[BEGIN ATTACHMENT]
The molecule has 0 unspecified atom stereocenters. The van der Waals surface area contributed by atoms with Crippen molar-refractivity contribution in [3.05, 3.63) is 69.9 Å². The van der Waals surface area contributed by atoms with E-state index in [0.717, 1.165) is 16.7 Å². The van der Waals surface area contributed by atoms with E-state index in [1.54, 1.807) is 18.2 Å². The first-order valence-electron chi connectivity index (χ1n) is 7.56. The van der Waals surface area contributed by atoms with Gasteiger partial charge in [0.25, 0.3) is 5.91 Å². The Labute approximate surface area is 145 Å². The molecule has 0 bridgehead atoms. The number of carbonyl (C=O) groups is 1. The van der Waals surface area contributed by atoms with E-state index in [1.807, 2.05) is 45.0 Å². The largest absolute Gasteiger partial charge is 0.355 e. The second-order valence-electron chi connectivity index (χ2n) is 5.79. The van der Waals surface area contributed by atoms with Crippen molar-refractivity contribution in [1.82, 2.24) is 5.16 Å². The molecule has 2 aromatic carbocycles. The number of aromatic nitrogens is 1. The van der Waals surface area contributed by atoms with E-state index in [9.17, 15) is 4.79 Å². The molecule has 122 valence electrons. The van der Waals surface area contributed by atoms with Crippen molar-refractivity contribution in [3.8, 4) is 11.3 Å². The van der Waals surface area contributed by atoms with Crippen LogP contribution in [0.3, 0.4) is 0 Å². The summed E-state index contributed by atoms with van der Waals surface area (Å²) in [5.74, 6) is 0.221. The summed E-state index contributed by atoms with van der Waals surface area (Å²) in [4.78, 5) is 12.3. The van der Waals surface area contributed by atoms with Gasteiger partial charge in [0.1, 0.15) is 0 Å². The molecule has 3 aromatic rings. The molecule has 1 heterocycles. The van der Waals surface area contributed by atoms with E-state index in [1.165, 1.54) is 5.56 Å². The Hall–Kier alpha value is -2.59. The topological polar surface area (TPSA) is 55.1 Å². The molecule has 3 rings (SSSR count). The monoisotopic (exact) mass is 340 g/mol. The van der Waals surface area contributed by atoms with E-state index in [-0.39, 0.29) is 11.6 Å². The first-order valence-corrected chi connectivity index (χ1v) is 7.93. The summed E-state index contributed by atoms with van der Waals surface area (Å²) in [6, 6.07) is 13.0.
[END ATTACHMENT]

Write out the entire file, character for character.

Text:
The molecule has 0 unspecified atom stereocenters. The van der Waals surface area contributed by atoms with Crippen molar-refractivity contribution in [3.05, 3.63) is 69.9 Å². The van der Waals surface area contributed by atoms with E-state index in [0.717, 1.165) is 16.7 Å². The van der Waals surface area contributed by atoms with E-state index in [1.54, 1.807) is 18.2 Å². The first-order valence-electron chi connectivity index (χ1n) is 7.56. The van der Waals surface area contributed by atoms with Gasteiger partial charge in [0.25, 0.3) is 5.91 Å². The Labute approximate surface area is 145 Å². The molecule has 0 bridgehead atoms. The number of carbonyl (C=O) groups is 1. The van der Waals surface area contributed by atoms with E-state index in [1.807, 2.05) is 45.0 Å². The largest absolute Gasteiger partial charge is 0.355 e. The second-order valence-electron chi connectivity index (χ2n) is 5.79. The van der Waals surface area contributed by atoms with Crippen molar-refractivity contribution in [1.82, 2.24) is 5.16 Å². The molecule has 2 aromatic carbocycles. The number of aromatic nitrogens is 1. The van der Waals surface area contributed by atoms with E-state index in [9.17, 15) is 4.79 Å². The molecule has 122 valence electrons. The van der Waals surface area contributed by atoms with Crippen molar-refractivity contribution in [3.8, 4) is 11.3 Å². The van der Waals surface area contributed by atoms with Crippen LogP contribution in [0.3, 0.4) is 0 Å². The summed E-state index contributed by atoms with van der Waals surface area (Å²) in [5.74, 6) is 0.221. The summed E-state index contributed by atoms with van der Waals surface area (Å²) in [4.78, 5) is 12.3. The van der Waals surface area contributed by atoms with Gasteiger partial charge in [0.1, 0.15) is 0 Å². The molecule has 3 aromatic rings. The molecule has 1 heterocycles. The van der Waals surface area contributed by atoms with E-state index in [1.165, 1.54) is 5.56 Å². The Hall–Kier alpha value is -2.59. The topological polar surface area (TPSA) is 55.1 Å². The molecule has 3 rings (SSSR count). The monoisotopic (exact) mass is 340 g/mol. The van der Waals surface area contributed by atoms with E-state index in [-0.39, 0.29) is 11.6 Å². The first-order valence-corrected chi connectivity index (χ1v) is 7.93. The summed E-state index contributed by atoms with van der Waals surface area (Å²) in [6, 6.07) is 13.0.